I spent every childhood summer at my grandmother’s house, the house my father grew up in. It’s a small, but charming house which sits just across the banks of Lake Oneida, or as my family and I affectionately call it, “Grandma’s Lake” in Bridgeport, New York. Every year we would travel from wherever we were living at the time up to this family home to enjoy a family reunion and Independence Day.
As a child, this summer tradition was one full of excitement and exploration. The time was filled with fireworks, bonfires, swimming, boating, fishing, and my absolute favorite – catching fireflies on the grassy bank of the lake.
It was a magical and fantastic place full of mystery and intrigue.
It had been 27 years since I had stepped inside this family home. It took me that long to make it back to this special place, but it was exactly the perfect Godly time in which I was meant to be there. July 4, 2014 is forever imprinted in my memory and engraved on my heart.
There was no way for me to know it would be the last holiday I would spend with my dad.
There was no way to know that the last face-to-face conversation I would have with him would be on that very date.
We sat across from each other at a small table, covered in a vinyl tablecloth, just he and I. We discussed our favorite mutual authors, Douglas Adams and Stephen King, quoted “Hamlet” and “The Rime of the Ancient Mariner”. We shared our passion for writing and the genres we were working in. He gave me his latest short story, “Chicken Little: The Truth Revealed” to read and provide honest feedback.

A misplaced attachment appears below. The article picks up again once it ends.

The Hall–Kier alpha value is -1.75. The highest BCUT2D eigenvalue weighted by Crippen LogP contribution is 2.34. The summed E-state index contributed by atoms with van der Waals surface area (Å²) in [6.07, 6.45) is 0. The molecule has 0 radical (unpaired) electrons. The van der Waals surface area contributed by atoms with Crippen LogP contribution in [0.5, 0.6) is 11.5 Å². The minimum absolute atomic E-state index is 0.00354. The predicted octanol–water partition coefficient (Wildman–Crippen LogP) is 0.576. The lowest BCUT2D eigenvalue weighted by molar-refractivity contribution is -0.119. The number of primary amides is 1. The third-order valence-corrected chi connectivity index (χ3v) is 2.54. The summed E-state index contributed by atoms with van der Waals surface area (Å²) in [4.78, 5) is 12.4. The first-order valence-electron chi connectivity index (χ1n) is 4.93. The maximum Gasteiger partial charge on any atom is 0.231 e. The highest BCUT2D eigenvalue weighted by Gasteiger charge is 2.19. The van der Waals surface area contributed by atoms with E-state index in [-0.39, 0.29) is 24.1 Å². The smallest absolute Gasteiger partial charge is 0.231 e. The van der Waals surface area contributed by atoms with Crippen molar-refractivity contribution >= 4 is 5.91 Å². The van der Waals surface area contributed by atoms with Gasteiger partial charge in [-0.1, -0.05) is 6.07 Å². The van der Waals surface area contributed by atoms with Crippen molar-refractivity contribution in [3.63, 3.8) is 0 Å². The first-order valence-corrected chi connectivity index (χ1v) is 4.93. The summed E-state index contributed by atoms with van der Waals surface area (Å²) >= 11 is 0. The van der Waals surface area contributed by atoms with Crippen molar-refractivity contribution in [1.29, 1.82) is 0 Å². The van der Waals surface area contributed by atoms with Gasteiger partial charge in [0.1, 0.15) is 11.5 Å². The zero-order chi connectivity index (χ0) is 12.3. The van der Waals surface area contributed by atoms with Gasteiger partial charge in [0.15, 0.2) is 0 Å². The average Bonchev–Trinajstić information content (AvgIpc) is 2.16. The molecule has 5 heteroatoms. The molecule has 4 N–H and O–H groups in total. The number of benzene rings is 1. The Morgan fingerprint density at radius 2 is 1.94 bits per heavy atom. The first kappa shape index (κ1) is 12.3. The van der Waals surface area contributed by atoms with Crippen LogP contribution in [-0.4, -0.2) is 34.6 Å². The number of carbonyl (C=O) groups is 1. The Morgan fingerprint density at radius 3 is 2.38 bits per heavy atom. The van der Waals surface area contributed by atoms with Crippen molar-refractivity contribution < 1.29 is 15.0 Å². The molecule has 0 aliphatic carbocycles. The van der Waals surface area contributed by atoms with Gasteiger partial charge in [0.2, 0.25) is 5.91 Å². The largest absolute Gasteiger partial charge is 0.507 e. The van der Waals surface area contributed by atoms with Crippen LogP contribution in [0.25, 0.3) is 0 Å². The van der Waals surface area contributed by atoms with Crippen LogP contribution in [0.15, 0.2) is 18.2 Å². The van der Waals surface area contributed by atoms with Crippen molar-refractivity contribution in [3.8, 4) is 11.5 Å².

I headed home after the trip with the absolute conviction this was indeed the best conversation we had ever had. I treasured it from the moment it happened. It was just he and I, sharing our love for the written word.
Almost exactly a year later, he would be gone.
That conversation, that moment, echoes in my soul forever.
I am grateful to have in my possession the very story he shared with me that day. What a blessing it is to work on something which meant so much to him. As always, my prayer is to do his work justice and to use what I learned in that conversation to write as he would write.
As I sit at my kitchen table, thousands of miles away from that magical place, I can feel his very presence sitting in the empty chair across from me.
And I begin to write . . . “Let us begin by righting a terrible wrong and clearing the name of a true hero. You will soon learn — being Chicken is a good thing.”